Roberto Baggio drew attention with public acts of great imagination but that is long over.
He was a relatively simple person who could stun a stadium, a nation, with sudden feats -- a gift, a blessing, like the goal from nowhere that saved Italy in the 89th minute against Nigeria in 1994.
Now, says the convert to Buddhism, life is a daily search for happiness. For his 50th birthday, he did not need glamour, but instead he made a trip to the region of Italy struck by a monstrous earthquake last Aug. 24, and brutally shocked again recently. He saw devastated buildings and disrupted people.
Baggio stood impassively when he botched his penalty kick to end the 1994 World Cup final against Brazil. That was terrible, of course, but he did not make operatic gesticulations, and did not bring up the hamstring that Bulgaria had pounded in the semifinal. The earthquakes are real life.
Baggio does not coach, does not seek the spotlight in the big cities; he gave up his familiar ponytail when his hair became predominately gray. He does not haunt his old squads like Juventus and AC Milan (where he helped win Serie A championships.)
He is a paradox – a Buddhist who likes to hunt small game. (A good friend of mine has Baggio’s voice on his cellphone, asking if a certain piece of equipment might be found in a sporting goods store in the Stati Uniti.)
And for his 50th birthday he chose to visit Amatrice. At one point he said he would like to see what can be done.The video will show an inner-directed man clearly suffering as he walks through the broken town, and then he cries and cannot speak anymore.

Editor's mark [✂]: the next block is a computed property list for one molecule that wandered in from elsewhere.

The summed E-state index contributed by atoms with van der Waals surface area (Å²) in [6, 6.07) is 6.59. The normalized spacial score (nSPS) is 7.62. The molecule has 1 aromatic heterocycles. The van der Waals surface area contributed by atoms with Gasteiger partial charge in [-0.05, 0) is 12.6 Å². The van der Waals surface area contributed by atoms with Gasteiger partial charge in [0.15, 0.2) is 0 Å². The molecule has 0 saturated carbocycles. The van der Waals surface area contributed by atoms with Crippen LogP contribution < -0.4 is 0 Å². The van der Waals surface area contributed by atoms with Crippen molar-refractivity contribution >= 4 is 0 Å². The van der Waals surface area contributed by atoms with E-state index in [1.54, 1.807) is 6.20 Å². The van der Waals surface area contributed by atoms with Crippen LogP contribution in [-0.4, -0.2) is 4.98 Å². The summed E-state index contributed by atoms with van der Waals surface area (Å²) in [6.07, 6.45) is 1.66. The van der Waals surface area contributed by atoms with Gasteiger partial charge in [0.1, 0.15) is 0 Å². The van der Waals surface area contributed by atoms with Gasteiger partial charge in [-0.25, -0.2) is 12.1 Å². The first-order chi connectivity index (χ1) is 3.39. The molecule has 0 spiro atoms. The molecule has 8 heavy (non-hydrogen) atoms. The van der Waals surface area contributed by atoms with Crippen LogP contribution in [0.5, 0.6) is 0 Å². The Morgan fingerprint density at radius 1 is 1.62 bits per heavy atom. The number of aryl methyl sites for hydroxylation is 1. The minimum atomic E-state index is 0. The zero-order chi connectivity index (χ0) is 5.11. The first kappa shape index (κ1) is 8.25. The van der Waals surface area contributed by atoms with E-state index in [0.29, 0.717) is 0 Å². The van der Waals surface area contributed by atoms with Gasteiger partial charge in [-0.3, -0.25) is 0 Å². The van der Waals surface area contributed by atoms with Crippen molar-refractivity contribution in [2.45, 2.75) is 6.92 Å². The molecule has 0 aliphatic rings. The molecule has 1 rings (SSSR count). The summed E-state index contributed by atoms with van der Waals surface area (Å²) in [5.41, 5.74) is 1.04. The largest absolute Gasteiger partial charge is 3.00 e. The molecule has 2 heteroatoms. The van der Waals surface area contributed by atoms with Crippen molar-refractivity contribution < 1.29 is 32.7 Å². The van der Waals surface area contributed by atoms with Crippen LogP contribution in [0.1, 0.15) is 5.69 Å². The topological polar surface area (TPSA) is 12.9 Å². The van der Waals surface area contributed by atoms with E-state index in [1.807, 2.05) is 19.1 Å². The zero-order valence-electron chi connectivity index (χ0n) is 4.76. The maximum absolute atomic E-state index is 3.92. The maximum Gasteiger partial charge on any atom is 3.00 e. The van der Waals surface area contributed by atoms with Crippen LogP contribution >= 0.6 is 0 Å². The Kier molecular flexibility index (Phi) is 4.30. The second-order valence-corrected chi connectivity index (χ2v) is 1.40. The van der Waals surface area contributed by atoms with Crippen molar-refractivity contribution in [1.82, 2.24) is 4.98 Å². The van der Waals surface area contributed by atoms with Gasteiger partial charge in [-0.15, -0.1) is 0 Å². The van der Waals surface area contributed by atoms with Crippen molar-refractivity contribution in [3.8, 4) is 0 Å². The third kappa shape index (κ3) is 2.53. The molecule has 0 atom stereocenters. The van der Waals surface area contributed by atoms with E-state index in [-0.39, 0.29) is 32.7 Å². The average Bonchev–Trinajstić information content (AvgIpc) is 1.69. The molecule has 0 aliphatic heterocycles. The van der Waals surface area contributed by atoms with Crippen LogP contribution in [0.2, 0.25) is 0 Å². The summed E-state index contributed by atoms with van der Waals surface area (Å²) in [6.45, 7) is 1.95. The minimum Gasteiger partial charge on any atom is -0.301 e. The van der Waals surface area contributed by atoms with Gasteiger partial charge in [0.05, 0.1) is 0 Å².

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Of course, Baggio’s 50th birthday was not forgotten. Perhaps the sweetest tribute came from Alessandro Del Piero, who played with Baggio for two seasons at Juventus, and replaced him as artist-in-residence for the Azzurri.
What a string of brilliance, from Il Divin Codino (The Divine Ponytail) to Il Pinturicchio (an Italian painter.) They scored goals and they assisted on goals and they played for the best squads in the generation-plus when Serie A was undisputedly the best league in the world.
I don’t think I have ever read a more beautiful tribute from one athlete to another:
Baggio and Del Piero both suffered insults from the Juve owner, Gianni Agnelli:
In 1994, Agnelli described Baggio as “a wet rabbit” after a poor performance against Mexico. But Agnelli later compared the master Baggio to the young Del Piero as Raphael against a lesser painter of small stature (Il Pinturriccio.) It’s nice to be the boss.
Baggio and Del Piero had so much more in common – the No. 10, the genius, the awareness, the modesty. Seeing them photographed together gives me shivers of memory, from their long reign of artistry.
“They may hate the cultural context they now find themselves teaching in, but they love their work. The Achilles’ heel of schoolteachers, one all too easily exploited by politicians, is that they love their students.”
(One of the best reads in the NYT these days is Margaret Renkl, in Nashville. In her latest post, Renkl describes the dedicated core of “born teachers” – the majority, she submits.)
(From Madeleine Albright in one of her final interviews in February):
“Putin is small and pale,” I wrote, “so cold as to be almost reptilian.” He claimed to understand why the Berlin Wall had to fall but had not expected the whole Soviet Union to collapse. “Putin is embarrassed by what happened to his country and determined to restore its greatness.” – Former Secretary of State Madeleine Albright, recalling her first meeting with the relatively unknown Vladimir Putin in 2000. – The New York Times, Feb. 23, 2022.